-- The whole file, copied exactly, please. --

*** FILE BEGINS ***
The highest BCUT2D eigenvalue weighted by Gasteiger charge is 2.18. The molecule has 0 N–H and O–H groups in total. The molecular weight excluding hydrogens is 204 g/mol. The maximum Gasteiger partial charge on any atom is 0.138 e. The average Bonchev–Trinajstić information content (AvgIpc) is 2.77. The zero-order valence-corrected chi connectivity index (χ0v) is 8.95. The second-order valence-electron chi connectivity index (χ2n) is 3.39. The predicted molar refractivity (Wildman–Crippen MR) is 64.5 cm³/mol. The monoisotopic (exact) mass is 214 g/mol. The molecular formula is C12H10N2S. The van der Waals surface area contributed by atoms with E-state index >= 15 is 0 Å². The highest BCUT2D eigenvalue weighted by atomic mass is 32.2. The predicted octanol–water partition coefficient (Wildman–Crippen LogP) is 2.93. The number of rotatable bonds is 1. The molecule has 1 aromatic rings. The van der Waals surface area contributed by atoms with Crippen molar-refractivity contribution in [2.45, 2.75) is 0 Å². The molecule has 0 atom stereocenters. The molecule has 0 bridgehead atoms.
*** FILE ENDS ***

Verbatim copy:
The highest BCUT2D eigenvalue weighted by Gasteiger charge is 2.18. The molecule has 0 N–H and O–H groups in total. The molecular weight excluding hydrogens is 204 g/mol. The maximum Gasteiger partial charge on any atom is 0.138 e. The average Bonchev–Trinajstić information content (AvgIpc) is 2.77. The zero-order valence-corrected chi connectivity index (χ0v) is 8.95. The second-order valence-electron chi connectivity index (χ2n) is 3.39. The predicted molar refractivity (Wildman–Crippen MR) is 64.5 cm³/mol. The monoisotopic (exact) mass is 214 g/mol. The molecular formula is C12H10N2S. The van der Waals surface area contributed by atoms with E-state index >= 15 is 0 Å². The highest BCUT2D eigenvalue weighted by atomic mass is 32.2. The predicted octanol–water partition coefficient (Wildman–Crippen LogP) is 2.93. The number of rotatable bonds is 1. The molecule has 1 aromatic rings. The van der Waals surface area contributed by atoms with Crippen molar-refractivity contribution in [2.45, 2.75) is 0 Å². The molecule has 0 atom stereocenters. The molecule has 0 bridgehead atoms.